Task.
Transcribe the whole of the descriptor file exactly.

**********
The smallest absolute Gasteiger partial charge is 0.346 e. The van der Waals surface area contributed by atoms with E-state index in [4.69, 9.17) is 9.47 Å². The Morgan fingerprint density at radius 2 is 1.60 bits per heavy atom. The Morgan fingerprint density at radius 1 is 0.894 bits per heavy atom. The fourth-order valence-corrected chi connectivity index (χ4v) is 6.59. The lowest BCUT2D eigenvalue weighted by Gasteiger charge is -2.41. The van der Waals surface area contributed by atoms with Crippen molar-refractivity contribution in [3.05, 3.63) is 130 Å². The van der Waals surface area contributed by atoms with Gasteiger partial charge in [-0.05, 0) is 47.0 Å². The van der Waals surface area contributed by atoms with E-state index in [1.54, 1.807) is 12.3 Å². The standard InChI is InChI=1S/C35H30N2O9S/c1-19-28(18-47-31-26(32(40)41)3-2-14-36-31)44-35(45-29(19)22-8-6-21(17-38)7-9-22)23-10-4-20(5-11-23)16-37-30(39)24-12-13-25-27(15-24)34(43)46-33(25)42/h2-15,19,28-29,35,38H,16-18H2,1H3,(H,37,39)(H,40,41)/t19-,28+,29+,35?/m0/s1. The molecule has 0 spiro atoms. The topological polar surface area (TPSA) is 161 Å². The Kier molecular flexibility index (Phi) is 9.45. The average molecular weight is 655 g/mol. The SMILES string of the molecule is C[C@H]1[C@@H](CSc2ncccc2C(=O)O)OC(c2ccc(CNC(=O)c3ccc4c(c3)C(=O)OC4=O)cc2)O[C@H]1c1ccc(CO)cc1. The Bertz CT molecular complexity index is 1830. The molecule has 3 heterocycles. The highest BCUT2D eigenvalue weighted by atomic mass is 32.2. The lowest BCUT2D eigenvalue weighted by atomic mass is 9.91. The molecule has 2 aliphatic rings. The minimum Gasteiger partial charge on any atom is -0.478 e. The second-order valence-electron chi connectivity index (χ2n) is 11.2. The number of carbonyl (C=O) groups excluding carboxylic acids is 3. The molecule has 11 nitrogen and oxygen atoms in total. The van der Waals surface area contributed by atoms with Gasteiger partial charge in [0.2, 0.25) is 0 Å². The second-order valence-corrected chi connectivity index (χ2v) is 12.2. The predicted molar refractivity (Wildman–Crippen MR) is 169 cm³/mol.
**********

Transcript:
The smallest absolute Gasteiger partial charge is 0.346 e. The van der Waals surface area contributed by atoms with E-state index in [4.69, 9.17) is 9.47 Å². The Morgan fingerprint density at radius 2 is 1.60 bits per heavy atom. The Morgan fingerprint density at radius 1 is 0.894 bits per heavy atom. The fourth-order valence-corrected chi connectivity index (χ4v) is 6.59. The lowest BCUT2D eigenvalue weighted by Gasteiger charge is -2.41. The van der Waals surface area contributed by atoms with Crippen molar-refractivity contribution in [3.05, 3.63) is 130 Å². The van der Waals surface area contributed by atoms with Gasteiger partial charge in [-0.05, 0) is 47.0 Å². The van der Waals surface area contributed by atoms with E-state index in [1.54, 1.807) is 12.3 Å². The standard InChI is InChI=1S/C35H30N2O9S/c1-19-28(18-47-31-26(32(40)41)3-2-14-36-31)44-35(45-29(19)22-8-6-21(17-38)7-9-22)23-10-4-20(5-11-23)16-37-30(39)24-12-13-25-27(15-24)34(43)46-33(25)42/h2-15,19,28-29,35,38H,16-18H2,1H3,(H,37,39)(H,40,41)/t19-,28+,29+,35?/m0/s1. The molecule has 0 spiro atoms. The topological polar surface area (TPSA) is 161 Å². The Kier molecular flexibility index (Phi) is 9.45. The average molecular weight is 655 g/mol. The SMILES string of the molecule is C[C@H]1[C@@H](CSc2ncccc2C(=O)O)OC(c2ccc(CNC(=O)c3ccc4c(c3)C(=O)OC4=O)cc2)O[C@H]1c1ccc(CO)cc1. The Bertz CT molecular complexity index is 1830. The molecule has 3 heterocycles. The highest BCUT2D eigenvalue weighted by atomic mass is 32.2. The lowest BCUT2D eigenvalue weighted by atomic mass is 9.91. The molecule has 2 aliphatic rings. The minimum Gasteiger partial charge on any atom is -0.478 e. The second-order valence-electron chi connectivity index (χ2n) is 11.2. The number of carbonyl (C=O) groups excluding carboxylic acids is 3. The molecule has 11 nitrogen and oxygen atoms in total. The van der Waals surface area contributed by atoms with Gasteiger partial charge in [0.2, 0.25) is 0 Å². The second-order valence-corrected chi connectivity index (χ2v) is 12.2. The predicted molar refractivity (Wildman–Crippen MR) is 169 cm³/mol.